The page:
Torch Song Soliloquy: Wieser's Hand-Off To Scott-Dawkins

One of the problems covering GroupM’s Business Intelligence team over the past year -- and especially recently -- is that they have been churning out so many important insights that it’s hard to keep up and report on all of them. So I hope you won’t mind that I missed an important internal development while reporting on their important market developments: There has been a changing of the guards, and for the first time in the nearly two decades since jumping from Wall Street to Madison Avenue, Brian Wieser no longer is GroupM’s -- and arguably the ad industry’s -- top forecaster. Kate Scott-Dawkins is.

Forgive me for not being on top of that, because as closely as I watch the comings and goings of people like them, there was just too much other important news coming from the business-intelligence team in recent weeks -- including GroupM’s year-end forecast -- to realize it was the first one overseen by Scott-Dawkins and not Wieser.

I didn’t fully realize it until I listened to the “This Week Next Week” podcast they co-host, and Wieser followed her opening by noting: "I’m Brian Wieser, in a supporting role.

“What can I say, Kate -- this is going to be amazing for the future of GroupM. I think you’ve done an amazing job in the past year,” he continued, adding: “To you from failing hands we throw the torch for you to hold it high.”

I guess it’s appropriate that they officiated the passing of the torch during this week’s podcast, which followed last week’s release of Scott-Dawkins’ year-end report, and delves into many important follow-up questions that I probably should have asked, but Wieser did, acting mainly as Scott-Dawkins' straight man, which I assume will be one of his roles going forward (unless I missed another headline in this transition)?

After summing up her year-end forecast’s relatively resilient ad growth estimates for 2022 and 2023, Scott-Dawkins drilled into an historical analysis of the impact past major recessions dating back to post-World War II had on ad spending prompting the first of many straight line from Wieser.

  • Wieser: “And in those recessions, advertising must have cratered, right?”
  • Scott-Dawkins: “It didn’t.”
  • Wieser: “What? Noooooo!”

Dawkins, who compared her historical analysis to conducting old-school library research using microfiche, old newspaper clips and statistical abstracts from government Census reports, found that advertising growth also proved resilient in past recessions, prompting another set-up from Wieser that the past ones were driven by “secular factors” such as the relative newness of mass media and mass marketing helping ad spending grow faster than the economy in the post-World War II period.

  • Wieser: “Clearly, this is not the same era where there are secular drivers of growth above and beyond advertising. There couldn’t be, could there be?”
  • Scott-Dawkins: [Laughs] “Well, we’re still getting secular drivers now. They might look a little different, but I’d say there still are extraordinary secular drivers for advertising today.”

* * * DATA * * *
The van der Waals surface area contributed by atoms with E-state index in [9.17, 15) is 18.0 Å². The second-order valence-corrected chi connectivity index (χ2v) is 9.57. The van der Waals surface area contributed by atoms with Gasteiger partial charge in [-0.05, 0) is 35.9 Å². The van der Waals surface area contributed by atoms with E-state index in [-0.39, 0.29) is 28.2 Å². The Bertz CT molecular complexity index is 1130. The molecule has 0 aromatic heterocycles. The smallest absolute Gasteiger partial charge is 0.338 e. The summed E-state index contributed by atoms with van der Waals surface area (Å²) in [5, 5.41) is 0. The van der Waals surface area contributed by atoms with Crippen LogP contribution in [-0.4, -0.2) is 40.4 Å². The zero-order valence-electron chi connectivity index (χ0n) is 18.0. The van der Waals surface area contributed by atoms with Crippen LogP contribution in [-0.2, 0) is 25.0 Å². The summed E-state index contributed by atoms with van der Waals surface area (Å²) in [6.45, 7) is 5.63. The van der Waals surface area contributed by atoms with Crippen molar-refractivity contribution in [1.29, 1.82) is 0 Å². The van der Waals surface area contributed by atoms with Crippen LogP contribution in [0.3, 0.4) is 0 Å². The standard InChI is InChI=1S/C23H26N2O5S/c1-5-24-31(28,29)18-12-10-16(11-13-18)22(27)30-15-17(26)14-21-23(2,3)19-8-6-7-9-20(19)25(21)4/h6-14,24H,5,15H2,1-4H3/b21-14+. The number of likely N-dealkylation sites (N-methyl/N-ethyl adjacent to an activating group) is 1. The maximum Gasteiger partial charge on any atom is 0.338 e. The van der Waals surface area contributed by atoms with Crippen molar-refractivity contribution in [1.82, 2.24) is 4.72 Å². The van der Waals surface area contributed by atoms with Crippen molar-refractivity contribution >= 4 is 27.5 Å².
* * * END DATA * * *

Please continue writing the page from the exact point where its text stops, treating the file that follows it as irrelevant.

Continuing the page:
The main secular drivers stimulating the ad economy include:

  • Advertising from overseas manufacturer brands -- especially China and Vietnam -- on Amazon.

  • Digital endemic brands that market direct-to-consumers online and spend a much larger percentage of their revenue on advertising than legacy brands.

  • The growth of small businesses, which benefit big digital platform ad-spending growth.

“Those things are still very much happening,” Scott-Dawkins said, adding that they “are very much where we are seeing the decoupling of advertising growth to GDP growth and why those two things may not fuse so closely together this year or next year.”

Wieser, a former Wall Street analyst who first entered the ad industry in 2003 as part of a transition to succeed long-time Interpublic forecaster Bob Coen, went on to overhaul is forecasting model from a top-down assessment of ad spending by major brands to a bottom-up one calculating the ad revenues of major media companies -- a method still utilized by IPG Mediabrands' Magna's forecasts and one used now by GroupM's Scott-Dawkins -- couldn't resist making a dig at Wall Street's relatively bearish ad-economy soothsayers, posing a multiple choice question to Scott-Dawkins:

"So, would you say analysts that are negative on advertising next year are:

  • Ignorant
  • Willfully negative
  • Or just have slight differences of opinion?"
Scott-Dawkins didn't take the bait on that straight line, and said she is really just hoping to have conversations with those who have different opinions about the outlook for the ad economy in order to help inform her own, and added that there are other "drivers" of ad industry growth beyond the above-mentioned "secular" ones that may not be properly accounted for:
  • "Like CTV."'
  • "Like retail media."
  • "Markets like India that are fast-growing from a GDP perspective."

That's when Wieser responded with a keen insight that explains what one of his most important roles will remain going forward: perspective.

"The bigger point is there is a lot to be learned from history here. That just because economic trends go one way doesn't necessarily tell you anything about advertising."

1 comment about "Torch Song Soliloquy: Wieser's Hand-Off To Scott-Dawkins".
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  1. Jack Wakshlag from Media Strategy, Research & Analytics, December 12, 2022 at 1:55 p.m.

    Weiser and now Scott-Dawkins are among the few that get their hands dirty digging into the data themselves.  Lots to be learned there, if you take the time to look!  I agree that they are great and insightful analysts.  

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